To simply call folk singer Joan Baez “influential” or even “legendary” is a gross understatement, a fact which I only became acutely aware of as she emerged on stage to greet a receptive and adoring crowd at the Arlington Theater on Nov. 3. Baez nearly incited a riot without even uttering a word.
As she pulled off her jacket to reveal a shirt with big, bold letters reading “Nasty Woman,” a reference to insults slung during the presidential election, the crowd rose to their feet in cheers of support and applause; It appears that even at the ripe age of 75, Joan Baez has not lost her fiercely outspoken spirit or sense of humor.
She dove into her set with the classic “Love is Just a Four-Letter Word” written by Bob Dylan, a long-time collaborator of Baez’s. Her voice, though undeniably weathered with age, was no less powerful or resonant than at the start of her career.
Baez’s setlist encompassed the success of her 58-year long career while also providing fresh material. As Baez strummed the last few chords of her opening tune, she announced, “This tour is a little bit ‘appreciate Bob Dylan month,’” possibly a reference to Dylan’s recent acceptance of the 2016 Nobel Prize in Literature. In addition to Bob Dylan, Baez covered a wide variety of artists including Tom Waits, Paul Simon, and Aretha Franklin.
After a few brief introductory tunes, Baez was joined onstage by her two-part band, jokingly referred to as “The Bad Hombres,” comprised of acclaimed multi-instrumentalist Dirk Powell, as well as her son, Gabe, on drums. Together, the three performed a dynamic rendition of “Silver Dagger,” the type of fierce and dramatic folk epic that has come to epitomize Baez’s style.
Despite her rather remarkable status as a cultural icon, Baez didn’t stand on what would have been a well-deserved pedestal. Instead she exuded a loving and gracious warmth in every interaction with the audience. She spoke candidly, with uninhibited humor and wit, about her extensive experiences not only in musical endeavors but in her personal life as well. She reminisced with the audience about days of the past, when “everybody began experimenting with LSD and [she] was still a virgin.”
Next the audience was transported, in the words of Baez, “back into Dylan Land,” with “It’s All Over Now, Baby Blue,” a song that seemed to mark a shift in the dynamic of the show. Though not as gritty and abrasive as the original, Baez made the old classic her own, inviting the audience to join in with the sweetly subdued chorus.
Next she sang the Woody Guthrie tune “Deportee (Plane Wreck At Los Gatos),” a lyrical epic seeping with newfound relevance and heaviness in the wake of this year’s presidential election, and its implications for immigrants’ futures. She prefaced the song with simple, yet powerful words acknowledging the “beautiful things immigrants bring us, rather than worrying about what they’re going to take from us.”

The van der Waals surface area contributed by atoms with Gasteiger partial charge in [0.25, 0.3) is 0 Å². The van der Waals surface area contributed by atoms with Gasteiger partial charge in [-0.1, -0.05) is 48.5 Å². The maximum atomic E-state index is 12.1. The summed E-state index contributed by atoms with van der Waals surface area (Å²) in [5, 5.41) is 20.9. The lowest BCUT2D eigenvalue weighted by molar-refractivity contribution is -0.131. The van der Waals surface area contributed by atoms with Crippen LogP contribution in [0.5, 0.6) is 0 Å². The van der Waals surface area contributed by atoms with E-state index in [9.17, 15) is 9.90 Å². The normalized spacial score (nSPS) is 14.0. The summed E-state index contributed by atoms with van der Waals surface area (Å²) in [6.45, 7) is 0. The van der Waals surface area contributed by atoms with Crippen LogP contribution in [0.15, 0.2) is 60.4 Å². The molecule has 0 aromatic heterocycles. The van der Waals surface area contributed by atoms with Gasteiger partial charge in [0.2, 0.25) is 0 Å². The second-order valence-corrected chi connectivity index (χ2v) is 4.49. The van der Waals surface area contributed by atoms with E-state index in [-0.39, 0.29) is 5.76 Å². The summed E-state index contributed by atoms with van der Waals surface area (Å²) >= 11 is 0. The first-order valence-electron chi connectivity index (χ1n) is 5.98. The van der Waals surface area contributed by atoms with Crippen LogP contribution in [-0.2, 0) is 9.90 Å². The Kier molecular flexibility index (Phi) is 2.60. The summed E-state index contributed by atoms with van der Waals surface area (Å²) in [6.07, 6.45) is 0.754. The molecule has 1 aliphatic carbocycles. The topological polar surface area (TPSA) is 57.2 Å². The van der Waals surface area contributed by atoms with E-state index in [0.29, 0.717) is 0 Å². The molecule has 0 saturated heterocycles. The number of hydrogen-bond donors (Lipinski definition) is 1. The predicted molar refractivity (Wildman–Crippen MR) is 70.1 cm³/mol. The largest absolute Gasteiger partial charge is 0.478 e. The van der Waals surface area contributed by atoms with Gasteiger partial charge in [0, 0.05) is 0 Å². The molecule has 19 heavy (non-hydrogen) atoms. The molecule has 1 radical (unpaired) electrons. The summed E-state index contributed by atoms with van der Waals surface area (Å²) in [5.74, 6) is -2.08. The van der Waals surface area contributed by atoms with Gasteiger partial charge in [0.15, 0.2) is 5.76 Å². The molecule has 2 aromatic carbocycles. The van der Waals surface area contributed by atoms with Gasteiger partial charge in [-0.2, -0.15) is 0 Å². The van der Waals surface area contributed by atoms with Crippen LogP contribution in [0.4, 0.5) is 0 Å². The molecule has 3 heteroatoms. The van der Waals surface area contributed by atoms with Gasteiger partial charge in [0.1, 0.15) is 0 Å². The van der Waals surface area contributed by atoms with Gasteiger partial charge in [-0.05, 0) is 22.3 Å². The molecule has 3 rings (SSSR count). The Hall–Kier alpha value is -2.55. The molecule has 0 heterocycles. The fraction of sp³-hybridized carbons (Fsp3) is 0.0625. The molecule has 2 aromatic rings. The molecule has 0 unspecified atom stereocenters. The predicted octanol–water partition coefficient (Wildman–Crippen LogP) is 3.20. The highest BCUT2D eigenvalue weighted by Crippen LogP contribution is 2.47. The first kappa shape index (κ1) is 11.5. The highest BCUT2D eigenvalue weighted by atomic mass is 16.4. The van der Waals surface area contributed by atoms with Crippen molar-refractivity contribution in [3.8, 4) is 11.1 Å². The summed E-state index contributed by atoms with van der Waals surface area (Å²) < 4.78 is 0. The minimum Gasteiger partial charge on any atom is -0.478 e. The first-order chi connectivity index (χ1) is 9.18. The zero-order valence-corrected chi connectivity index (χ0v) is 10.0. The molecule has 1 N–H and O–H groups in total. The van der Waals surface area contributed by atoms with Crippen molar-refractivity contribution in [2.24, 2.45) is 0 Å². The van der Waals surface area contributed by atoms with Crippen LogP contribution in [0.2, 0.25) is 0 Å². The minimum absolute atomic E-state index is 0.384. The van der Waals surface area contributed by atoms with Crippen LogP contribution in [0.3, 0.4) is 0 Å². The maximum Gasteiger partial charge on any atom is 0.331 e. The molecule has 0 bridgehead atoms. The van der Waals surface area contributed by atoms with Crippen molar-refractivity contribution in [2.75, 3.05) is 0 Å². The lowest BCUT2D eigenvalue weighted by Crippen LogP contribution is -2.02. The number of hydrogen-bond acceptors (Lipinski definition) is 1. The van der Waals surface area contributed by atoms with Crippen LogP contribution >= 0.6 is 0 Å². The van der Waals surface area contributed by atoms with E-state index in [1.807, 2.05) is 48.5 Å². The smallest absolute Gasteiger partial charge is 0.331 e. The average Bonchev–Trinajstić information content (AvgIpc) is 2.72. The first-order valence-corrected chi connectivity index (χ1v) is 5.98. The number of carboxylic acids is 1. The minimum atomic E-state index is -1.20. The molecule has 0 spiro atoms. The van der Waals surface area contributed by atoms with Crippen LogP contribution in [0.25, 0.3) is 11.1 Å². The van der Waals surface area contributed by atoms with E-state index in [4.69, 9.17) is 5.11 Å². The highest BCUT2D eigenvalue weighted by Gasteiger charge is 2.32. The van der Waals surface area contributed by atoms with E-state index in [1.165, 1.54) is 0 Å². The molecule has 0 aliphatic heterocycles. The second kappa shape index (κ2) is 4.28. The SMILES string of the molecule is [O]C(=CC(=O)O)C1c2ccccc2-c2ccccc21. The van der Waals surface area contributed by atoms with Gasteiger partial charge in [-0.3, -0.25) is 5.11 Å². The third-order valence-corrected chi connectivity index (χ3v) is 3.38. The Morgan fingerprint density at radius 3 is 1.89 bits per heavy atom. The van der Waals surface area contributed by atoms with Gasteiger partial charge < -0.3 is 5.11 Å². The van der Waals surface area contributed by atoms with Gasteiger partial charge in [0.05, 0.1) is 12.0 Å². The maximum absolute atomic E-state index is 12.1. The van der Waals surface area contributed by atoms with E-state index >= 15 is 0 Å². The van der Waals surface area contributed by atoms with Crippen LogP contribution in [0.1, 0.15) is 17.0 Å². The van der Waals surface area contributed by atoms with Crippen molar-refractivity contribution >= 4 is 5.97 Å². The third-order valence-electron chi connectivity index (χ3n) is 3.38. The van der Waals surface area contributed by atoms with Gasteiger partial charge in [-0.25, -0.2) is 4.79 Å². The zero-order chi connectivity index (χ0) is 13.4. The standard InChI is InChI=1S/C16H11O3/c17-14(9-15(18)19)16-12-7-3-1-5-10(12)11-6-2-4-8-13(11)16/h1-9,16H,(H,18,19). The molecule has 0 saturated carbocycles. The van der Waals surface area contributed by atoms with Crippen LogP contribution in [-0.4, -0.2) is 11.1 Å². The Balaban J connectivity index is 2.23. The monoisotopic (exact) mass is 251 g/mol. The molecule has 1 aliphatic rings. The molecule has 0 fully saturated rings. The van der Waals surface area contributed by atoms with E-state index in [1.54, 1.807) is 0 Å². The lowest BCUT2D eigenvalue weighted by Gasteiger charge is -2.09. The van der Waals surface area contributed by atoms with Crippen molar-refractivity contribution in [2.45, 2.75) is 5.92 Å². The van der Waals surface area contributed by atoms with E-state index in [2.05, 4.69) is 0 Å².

Joan Baez was never one to shy away from the issues plaguing our times, and even though the period of intense political activism that was the Civil Rights Movement is in the past, Baez has carried on her tradition of social consciousness.
“Prison Trilogy (Billy Rose)” was sung in solidarity with the Innocence Project, which aims to re-open cases of convicted prisoners. “Prison Trilogy” is, as Baez explained, an account of the various stories impressed upon her ex husband during his imprisonment in 1969 for resisting the war draft. The song is an impassioned call to action to “raze the prisons to the ground,” a sentiment still echoing in the wake of today’s prison-industrial complex.
Perhaps the most touching moment of the evening was her performance of “Another World,” a song originally by Anthony and the Johnsons. Baez stood alone on a pitch-black stage under a solitary spotlight and emptied her soul in what was a heart-breaking instance of vulnerability. With a heavy heart she sang “I need another place / Will there be peace / I need another world / This one’s nearly gone.”
Even in the midst of such grave subject matters and displays of raw emotional pain, Baez managed to retain the current of light-hearted humor running through her show by frequently changing lyrics in witty and unexpected ways, and even mocking Dylan’s signature croak in some of her covers.
She sent the crowd away with “Swing Low, Sweet Chariot” which she sang as a lullaby. A quick glance around the nearly sold-out theater revealed a clear skew in the concert’s demographic. Most people in attendance were older, a fact which reveals the devotion of those who looked to her as a voice of their generation, and the enduring gravity and necessity of her message.
Overall, the show served as a rather sobering reminder that despite our tendency to isolate history as something fleeting and far gone, as a society, we still haven’t moved past the need for political activism, or for artists such as Joan Baez, who wrote and sang so profusely about that need.